# Phase difference and path difference relation confusion

If two light waves of same wavelength reaches the point $$P$$, then what is the relationship between path difference and phase difference? In many books I have seen that they assume two 1-D equation for each wave. Such as,

\begin{align} y_{1}= a \sin\frac{2π}{\lambda}(ct-x_1) \end{align}

\begin{align} y_{2}= a \sin\frac{2π}{\lambda}(ct-x_2) \end{align}

Now,phase difference, \begin{align} \delta = \frac{2π}{\lambda}(ct-x_1)-\frac{2π}{\lambda}(ct-x_2) \end{align} \begin{align} \Rightarrow \delta = \frac{2π}{\lambda}(x_2 - x_1) \end{align} \begin{align} \Rightarrow \delta = \frac{2π}{\lambda} ∆x \end{align}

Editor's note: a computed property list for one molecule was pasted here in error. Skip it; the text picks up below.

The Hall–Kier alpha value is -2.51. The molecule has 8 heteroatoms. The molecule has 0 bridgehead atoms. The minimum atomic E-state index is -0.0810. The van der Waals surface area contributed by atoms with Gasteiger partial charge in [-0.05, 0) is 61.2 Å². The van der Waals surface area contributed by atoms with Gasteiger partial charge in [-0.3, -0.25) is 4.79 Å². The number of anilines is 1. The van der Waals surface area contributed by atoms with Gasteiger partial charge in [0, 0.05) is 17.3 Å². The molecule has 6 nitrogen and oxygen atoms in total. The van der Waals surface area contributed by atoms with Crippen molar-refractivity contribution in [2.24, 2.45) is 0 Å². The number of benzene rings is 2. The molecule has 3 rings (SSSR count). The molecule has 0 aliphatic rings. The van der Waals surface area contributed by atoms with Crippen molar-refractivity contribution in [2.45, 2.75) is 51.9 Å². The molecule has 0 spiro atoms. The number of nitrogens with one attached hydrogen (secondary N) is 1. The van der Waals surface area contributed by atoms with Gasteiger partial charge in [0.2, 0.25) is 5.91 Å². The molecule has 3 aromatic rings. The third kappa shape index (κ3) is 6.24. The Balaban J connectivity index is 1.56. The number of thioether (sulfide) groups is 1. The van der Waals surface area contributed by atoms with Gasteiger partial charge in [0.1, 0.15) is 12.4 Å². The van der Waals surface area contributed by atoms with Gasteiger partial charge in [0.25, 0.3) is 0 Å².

But the problem is that both wave sources can be different and the waves may not be parallel or along same axis. So how can we use this formula then?

• Your equations are only in one spatial dimension. How can you have different axes? Jun 16, 2022 at 12:28
• @BioPhysicist in case of Interference this formula is actually used . Maybe they assume that difference between two slits are too small thus two light waves are almost parallel . I am not sure though Jun 16, 2022 at 12:39
• It is assumed that these are plane waves, so the path is measured along the direction of propagation - as if they were straight rays. Thus, $x_2-x_2$ is a difference in path lengths, not in coordinates (it would be less ambiguous, if written as $L_2-L_1$). Jun 16, 2022 at 12:43

$$\delta$$ is the phase-difference $$\theta_2 - \theta_1$$ at the meeting point, where $$\Delta x$$ is the path-difference (difference in path lengths) $$\ell_2 - \ell_1$$ between the two paths from the sources to the meeting point.